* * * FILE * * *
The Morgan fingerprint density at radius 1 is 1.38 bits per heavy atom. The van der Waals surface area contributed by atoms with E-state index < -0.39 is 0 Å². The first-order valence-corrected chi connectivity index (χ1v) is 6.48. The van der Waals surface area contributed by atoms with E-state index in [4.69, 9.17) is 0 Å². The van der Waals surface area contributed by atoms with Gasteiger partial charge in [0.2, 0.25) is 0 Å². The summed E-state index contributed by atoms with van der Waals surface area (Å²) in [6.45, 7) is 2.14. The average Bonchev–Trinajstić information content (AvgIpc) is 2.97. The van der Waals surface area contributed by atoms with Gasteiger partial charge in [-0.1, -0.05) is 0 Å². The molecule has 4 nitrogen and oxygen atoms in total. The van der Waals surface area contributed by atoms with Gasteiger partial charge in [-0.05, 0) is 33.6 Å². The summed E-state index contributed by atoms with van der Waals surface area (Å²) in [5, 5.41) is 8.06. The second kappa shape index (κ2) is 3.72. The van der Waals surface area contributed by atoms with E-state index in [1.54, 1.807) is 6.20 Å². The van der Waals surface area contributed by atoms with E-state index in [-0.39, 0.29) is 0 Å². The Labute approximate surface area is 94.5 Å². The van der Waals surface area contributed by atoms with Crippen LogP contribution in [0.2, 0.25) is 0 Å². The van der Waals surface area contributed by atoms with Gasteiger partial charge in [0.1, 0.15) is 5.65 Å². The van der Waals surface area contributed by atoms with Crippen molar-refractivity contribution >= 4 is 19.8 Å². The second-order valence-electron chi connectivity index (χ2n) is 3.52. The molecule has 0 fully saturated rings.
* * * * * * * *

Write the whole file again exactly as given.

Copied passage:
The Morgan fingerprint density at radius 1 is 1.38 bits per heavy atom. The van der Waals surface area contributed by atoms with E-state index < -0.39 is 0 Å². The first-order valence-corrected chi connectivity index (χ1v) is 6.48. The van der Waals surface area contributed by atoms with E-state index in [4.69, 9.17) is 0 Å². The van der Waals surface area contributed by atoms with Gasteiger partial charge in [0.2, 0.25) is 0 Å². The summed E-state index contributed by atoms with van der Waals surface area (Å²) in [6.45, 7) is 2.14. The average Bonchev–Trinajstić information content (AvgIpc) is 2.97. The van der Waals surface area contributed by atoms with Gasteiger partial charge in [-0.1, -0.05) is 0 Å². The molecule has 4 nitrogen and oxygen atoms in total. The van der Waals surface area contributed by atoms with Gasteiger partial charge in [-0.05, 0) is 33.6 Å². The summed E-state index contributed by atoms with van der Waals surface area (Å²) in [5, 5.41) is 8.06. The second kappa shape index (κ2) is 3.72. The van der Waals surface area contributed by atoms with E-state index in [1.54, 1.807) is 6.20 Å². The van der Waals surface area contributed by atoms with E-state index in [-0.39, 0.29) is 0 Å². The Labute approximate surface area is 94.5 Å². The van der Waals surface area contributed by atoms with Crippen LogP contribution in [0.2, 0.25) is 0 Å². The van der Waals surface area contributed by atoms with Gasteiger partial charge in [0.1, 0.15) is 5.65 Å². The van der Waals surface area contributed by atoms with Crippen molar-refractivity contribution >= 4 is 19.8 Å². The second-order valence-electron chi connectivity index (χ2n) is 3.52. The molecule has 0 fully saturated rings.